Herd immunity may be unlikely to reach King County anytime soon, but that doesn’t mean that people living in the county won’t be able to resume something similar to a pre-pandemic life sooner.
That’s according to Jeff Duchin, the county’s public health officer, who in a press conference on April 30 said he’s focusing on reaching community immunity instead. The rundown is basically this: herd immunity means COVID-19 can’t spread effectively from person to person across the population because enough people have immunity, either from a vaccine or natural infection.
It sounds ideal, but most experts think that to reach herd immunity — long the stated end goal of curtailing the pandemic — some 80% to 90% of people must be vaccinated or previously infected. That’s likely to remain a far-off goal, considering that only 38.9% of Washingtonians ages 16 and older have been fully vaccinated as of May 5. And with vaccine skepticism rippling across the country, it’s unclear when or if the U.S. will reach herd immunity.
There are currently no vaccines approved for use in children, and teens ages 12 to 15 have yet to receive vaccines after the Pfizer shot was approved last month for this age range. Duchin said considering 20% of the population is children, it’s unlikely herd immunity could be reached just from that barrier alone.
Despite this, Duchin said King County could reach community immunity if at least 70% of people receive vaccines or have already been infected, allowing their bodies to produce antibodies.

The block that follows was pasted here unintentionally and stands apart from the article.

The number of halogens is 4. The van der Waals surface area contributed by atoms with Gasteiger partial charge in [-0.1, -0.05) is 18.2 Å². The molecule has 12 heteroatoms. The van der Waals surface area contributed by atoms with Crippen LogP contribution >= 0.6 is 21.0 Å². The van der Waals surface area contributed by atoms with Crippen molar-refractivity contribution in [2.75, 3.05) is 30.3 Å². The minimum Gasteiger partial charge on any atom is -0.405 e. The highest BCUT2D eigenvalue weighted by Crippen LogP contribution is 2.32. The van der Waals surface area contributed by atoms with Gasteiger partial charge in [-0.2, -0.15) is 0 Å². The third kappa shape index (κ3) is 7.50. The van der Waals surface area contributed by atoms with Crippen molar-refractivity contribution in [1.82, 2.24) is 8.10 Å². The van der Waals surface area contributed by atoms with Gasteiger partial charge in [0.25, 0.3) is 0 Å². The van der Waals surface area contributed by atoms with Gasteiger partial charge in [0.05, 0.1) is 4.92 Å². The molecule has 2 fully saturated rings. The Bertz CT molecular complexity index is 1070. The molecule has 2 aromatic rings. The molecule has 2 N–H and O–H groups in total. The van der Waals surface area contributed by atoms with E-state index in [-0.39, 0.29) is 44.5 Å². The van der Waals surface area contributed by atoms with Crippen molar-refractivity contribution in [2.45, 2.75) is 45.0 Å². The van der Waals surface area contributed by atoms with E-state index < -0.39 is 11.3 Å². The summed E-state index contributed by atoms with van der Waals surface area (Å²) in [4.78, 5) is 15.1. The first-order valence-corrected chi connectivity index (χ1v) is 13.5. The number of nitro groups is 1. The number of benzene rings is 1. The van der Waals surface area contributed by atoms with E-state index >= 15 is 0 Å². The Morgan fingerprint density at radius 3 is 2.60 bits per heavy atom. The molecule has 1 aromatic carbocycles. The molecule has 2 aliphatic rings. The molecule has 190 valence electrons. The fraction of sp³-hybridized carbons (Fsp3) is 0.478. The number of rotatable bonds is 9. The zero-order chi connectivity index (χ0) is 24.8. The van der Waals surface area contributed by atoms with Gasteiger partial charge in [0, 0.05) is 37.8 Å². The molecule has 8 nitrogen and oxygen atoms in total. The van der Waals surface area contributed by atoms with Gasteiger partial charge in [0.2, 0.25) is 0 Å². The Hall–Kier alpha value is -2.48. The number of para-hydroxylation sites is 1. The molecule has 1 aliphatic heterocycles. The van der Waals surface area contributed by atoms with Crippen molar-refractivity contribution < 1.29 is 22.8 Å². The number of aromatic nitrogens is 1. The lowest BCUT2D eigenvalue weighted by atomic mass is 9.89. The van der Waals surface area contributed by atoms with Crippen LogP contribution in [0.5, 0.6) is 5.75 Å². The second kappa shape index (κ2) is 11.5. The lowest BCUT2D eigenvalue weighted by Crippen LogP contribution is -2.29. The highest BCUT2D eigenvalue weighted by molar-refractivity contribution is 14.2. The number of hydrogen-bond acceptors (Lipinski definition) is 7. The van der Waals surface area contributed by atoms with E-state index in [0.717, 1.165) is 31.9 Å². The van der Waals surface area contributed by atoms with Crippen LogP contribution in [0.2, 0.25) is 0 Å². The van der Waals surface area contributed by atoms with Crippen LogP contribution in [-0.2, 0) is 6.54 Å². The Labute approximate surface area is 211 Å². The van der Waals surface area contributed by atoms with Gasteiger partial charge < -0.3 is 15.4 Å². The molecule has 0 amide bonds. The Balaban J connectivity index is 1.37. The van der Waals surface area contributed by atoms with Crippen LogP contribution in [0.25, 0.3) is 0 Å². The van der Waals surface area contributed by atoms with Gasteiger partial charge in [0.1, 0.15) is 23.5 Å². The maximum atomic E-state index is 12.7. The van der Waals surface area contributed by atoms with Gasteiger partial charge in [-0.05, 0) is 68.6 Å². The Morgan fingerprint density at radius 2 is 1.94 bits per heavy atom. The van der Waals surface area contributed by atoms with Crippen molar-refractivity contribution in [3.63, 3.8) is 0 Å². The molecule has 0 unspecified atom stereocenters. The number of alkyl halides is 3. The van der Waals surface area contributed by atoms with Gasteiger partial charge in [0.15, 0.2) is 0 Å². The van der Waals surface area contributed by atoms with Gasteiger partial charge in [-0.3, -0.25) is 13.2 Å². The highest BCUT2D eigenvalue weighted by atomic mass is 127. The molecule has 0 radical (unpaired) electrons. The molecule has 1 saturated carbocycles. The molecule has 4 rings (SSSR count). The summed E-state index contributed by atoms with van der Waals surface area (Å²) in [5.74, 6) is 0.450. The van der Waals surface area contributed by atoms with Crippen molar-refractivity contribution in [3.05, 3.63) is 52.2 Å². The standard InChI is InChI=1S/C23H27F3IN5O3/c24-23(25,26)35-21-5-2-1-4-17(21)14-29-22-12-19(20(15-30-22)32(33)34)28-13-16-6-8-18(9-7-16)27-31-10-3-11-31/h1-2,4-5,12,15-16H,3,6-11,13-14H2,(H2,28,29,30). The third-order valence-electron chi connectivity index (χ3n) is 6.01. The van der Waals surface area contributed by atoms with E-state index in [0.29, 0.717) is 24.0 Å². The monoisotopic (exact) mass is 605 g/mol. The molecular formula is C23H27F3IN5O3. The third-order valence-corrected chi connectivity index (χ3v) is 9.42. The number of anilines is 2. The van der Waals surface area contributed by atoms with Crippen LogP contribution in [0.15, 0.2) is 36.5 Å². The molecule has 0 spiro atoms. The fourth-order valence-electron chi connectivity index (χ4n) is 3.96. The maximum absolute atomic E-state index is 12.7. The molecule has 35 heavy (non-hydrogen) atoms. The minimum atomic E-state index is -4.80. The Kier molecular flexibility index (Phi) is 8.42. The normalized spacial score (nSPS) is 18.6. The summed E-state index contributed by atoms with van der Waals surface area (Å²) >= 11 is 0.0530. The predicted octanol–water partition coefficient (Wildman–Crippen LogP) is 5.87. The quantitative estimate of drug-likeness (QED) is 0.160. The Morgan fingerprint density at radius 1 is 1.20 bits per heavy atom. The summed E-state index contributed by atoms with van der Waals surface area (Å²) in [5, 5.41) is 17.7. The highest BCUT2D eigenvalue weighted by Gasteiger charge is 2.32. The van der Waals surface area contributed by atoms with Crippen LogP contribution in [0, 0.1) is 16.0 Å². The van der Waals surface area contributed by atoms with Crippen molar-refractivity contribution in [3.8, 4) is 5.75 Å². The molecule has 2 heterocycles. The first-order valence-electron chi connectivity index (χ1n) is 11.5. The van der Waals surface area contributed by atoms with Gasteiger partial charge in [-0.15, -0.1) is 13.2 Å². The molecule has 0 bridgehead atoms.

“If we get to 70%, we have 70% coverage,” Duchin said during the press conference. “We have 70% community immunity. That’s a substantial level of protection. The higher level of protection we have, the less disease we will have, and the more likely it is we’ll be able to re-engage in our pre-COVID lifestyles.”
There’s also the problem of new variants emerging that could be more infectious. Already, there are several variants circulating worldwide and in Washington state that are transmitted more easily. These include variants that initially emerged in the U.K., South Africa, Brazil and California.
Even with these concerns, Duchin said the county doesn’t have to reach herd immunity to resume life in a way similar to before COVID-19. Undertaking measures like improving ventilation in buildings, being cautious during face to face interactions and wearing masks in high-risk situations could be ways to help ease back into normal life while staying safe.
Duchin made it clear he can’t predict what the future holds, or how the virus and countermeasures will evolve over the course of years. The situation globally is also of concern because the virus can easily travel from country to country. If the virus is uncontrolled anywhere, it can allow new variants to emerge that can threaten people locally. Because of this, Duchin said the U.S. has a strong interest in making sure there’s a robust vaccine supply everywhere in the world.
In King County, a fourth wave of the pandemic has been ongoing since early March as cases increased. Gov. Jay Inslee on May 4 announced that no counties would be moving phases for two weeks under the Roadmap to Recovery plan. The two-week pause will allow public health officials time to see whether cases have hit a plateau, or if they will continue to rise.
“We are at the intersection of progress and failure, and we cannot veer from the path of progress,” Inslee said in a press release on May 4. “Our economy is beginning to show early signs of growth thanks to some of our great legislative victories and we know vaccines are the ticket to further reopening — if we adhere to public health until enough people are vaccinated.”
Vaccines are available to all Washingtonians ages 16 and up. Appointments can be found at VaccineLocator.doh.wa.gov.